The kiln is operational once again; and Rowland is now working on coursework for the upcoming ceramics classes, starting next year.


Federal Work Study helps VVC student gain full-time job


By Sophia Mancillas

Danielle McLaughlin is a 23-year-old Victor Valley College student who recently attained a full-time position with the Victorville City Library after working there through the VVC Federal Work Study (FWS) program.

During her time as a FWS student worker, McLaughlin tutored all subjects and all grades, though most of the students who needed her help were in elementary school and struggled with math.

“I absolutely loved it,” she said, adding that it brought her joy to see the students progress with her help.

After her FWS came to an end, she applied to the library for a permanent position in June. She was soon interviewed and offered a job and has since been working as a library aide

Her job requires her to help people check out books, shelve books, and arrange set-ups and decorations in the library. She also helps run the children’s reading programs and gives prizes to kids who read books, such as bubble wands and blow-up toys. They also give big prizes like certificates for 3D printing workshops and free video game rentals.

“You get to build that bond with the students who really enjoy reading.” She said.

McLaughlin is now helping to create a program for special needs students, which would give them activities to do all year round. She has already created 83 worksheets for them.

“We want them to feel welcome here,” she noted.

McLaughlin is grateful because through the money she has earned through the FWS program, she was able to replace her rundown ‘93 Toyota corolla with a 2008 Jeep she bought from her grandmother.

“If it wasn’t for this program, I wouldn’t have anything that I have right now. I wouldn’t be able to help my family out to the extent I do,” she said.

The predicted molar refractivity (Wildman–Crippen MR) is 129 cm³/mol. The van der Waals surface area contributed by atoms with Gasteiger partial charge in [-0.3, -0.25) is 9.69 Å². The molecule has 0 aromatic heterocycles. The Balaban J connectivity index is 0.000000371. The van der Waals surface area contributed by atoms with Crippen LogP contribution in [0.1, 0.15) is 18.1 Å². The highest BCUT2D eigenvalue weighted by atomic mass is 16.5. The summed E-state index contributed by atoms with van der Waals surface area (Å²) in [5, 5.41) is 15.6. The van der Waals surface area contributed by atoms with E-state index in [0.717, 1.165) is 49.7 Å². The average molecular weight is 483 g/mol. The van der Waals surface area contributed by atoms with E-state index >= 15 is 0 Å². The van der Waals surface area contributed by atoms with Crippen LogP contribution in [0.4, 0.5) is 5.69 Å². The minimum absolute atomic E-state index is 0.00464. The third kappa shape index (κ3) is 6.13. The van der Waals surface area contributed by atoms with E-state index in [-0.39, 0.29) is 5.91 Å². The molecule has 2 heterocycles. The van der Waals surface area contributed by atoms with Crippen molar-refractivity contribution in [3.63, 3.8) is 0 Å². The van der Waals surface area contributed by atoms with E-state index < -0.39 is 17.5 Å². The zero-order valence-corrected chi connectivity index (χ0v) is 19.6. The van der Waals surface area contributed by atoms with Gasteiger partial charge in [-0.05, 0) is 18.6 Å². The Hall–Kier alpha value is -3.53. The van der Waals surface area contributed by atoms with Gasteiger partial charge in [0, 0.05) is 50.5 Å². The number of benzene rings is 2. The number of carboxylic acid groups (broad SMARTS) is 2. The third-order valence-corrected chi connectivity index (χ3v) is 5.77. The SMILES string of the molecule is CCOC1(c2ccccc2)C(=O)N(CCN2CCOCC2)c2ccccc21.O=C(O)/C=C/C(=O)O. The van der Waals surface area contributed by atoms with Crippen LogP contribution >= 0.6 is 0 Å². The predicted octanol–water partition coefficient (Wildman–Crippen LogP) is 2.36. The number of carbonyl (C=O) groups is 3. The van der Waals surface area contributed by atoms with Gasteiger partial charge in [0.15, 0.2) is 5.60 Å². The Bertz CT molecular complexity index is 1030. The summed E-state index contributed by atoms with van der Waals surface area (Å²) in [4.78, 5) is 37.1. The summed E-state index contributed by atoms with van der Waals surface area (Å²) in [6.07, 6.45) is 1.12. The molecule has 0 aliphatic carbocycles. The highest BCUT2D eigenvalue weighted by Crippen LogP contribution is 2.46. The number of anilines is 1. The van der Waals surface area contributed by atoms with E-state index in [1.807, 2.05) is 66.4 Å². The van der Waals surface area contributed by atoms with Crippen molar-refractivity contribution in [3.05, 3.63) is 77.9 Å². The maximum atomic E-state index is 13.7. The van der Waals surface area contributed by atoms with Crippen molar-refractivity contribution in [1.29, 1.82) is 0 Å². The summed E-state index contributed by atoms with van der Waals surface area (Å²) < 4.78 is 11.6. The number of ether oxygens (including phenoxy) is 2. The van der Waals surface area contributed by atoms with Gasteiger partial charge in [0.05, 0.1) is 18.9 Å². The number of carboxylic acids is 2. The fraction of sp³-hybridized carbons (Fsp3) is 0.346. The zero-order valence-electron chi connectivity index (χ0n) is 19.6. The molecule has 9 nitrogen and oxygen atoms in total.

She is studying kinesiology and planning to transfer to Cal State San Bernardino. Her goal is to become a physical therapist to continue helping people in an area that she’s passionate about.

county service

College partners with county to connect students with mental health services

By Jacob Nobles

Recognizing the importance of mental health awareness, Victor Valley College has taken steps to connect students with local services.

A major step in addressing the mental health of students was made through VVC’s partnership with the San Bernardino County’s Behavioral Health Department’s new TEST service. This county-wide service stands for Triage, Engagement and Support Teams.

One of its key services at VVC will be to assist campus police in helping people who are in crisis and link them to emergency services in the community.

In essence, TEST acts as a bridge to community services. This service may assist students with depression by suggesting coping skills or by recommending a therapist. Additionally, students can refer themselves to the services that TEST offers. Jaime Gonzales, a social worker for the County since 2007, will be the professional available at VVC students to meet with.

“We’re here to help the campus deal with students who are experiencing a mental health emergency,” Gonzales said. “We will triage the situation, engage them, make them comfortable, and get them to appropriate services.”

All services referred through TEST are dependent upon the student’s health insurance and local services can be utilized by those who are uninsured.

Typically, TEST is offered through law enforcement agencies. VVC is the one of two colleges to provide the service, along with Cal State University of San Bernardino.

“I’m from the High Desert, so I know there’s a big need here,” Gonzales said. “I know there’s a lack of resources. Campus police may not have the particular skills to bring to the table during certain situations, so we’re here to assist.”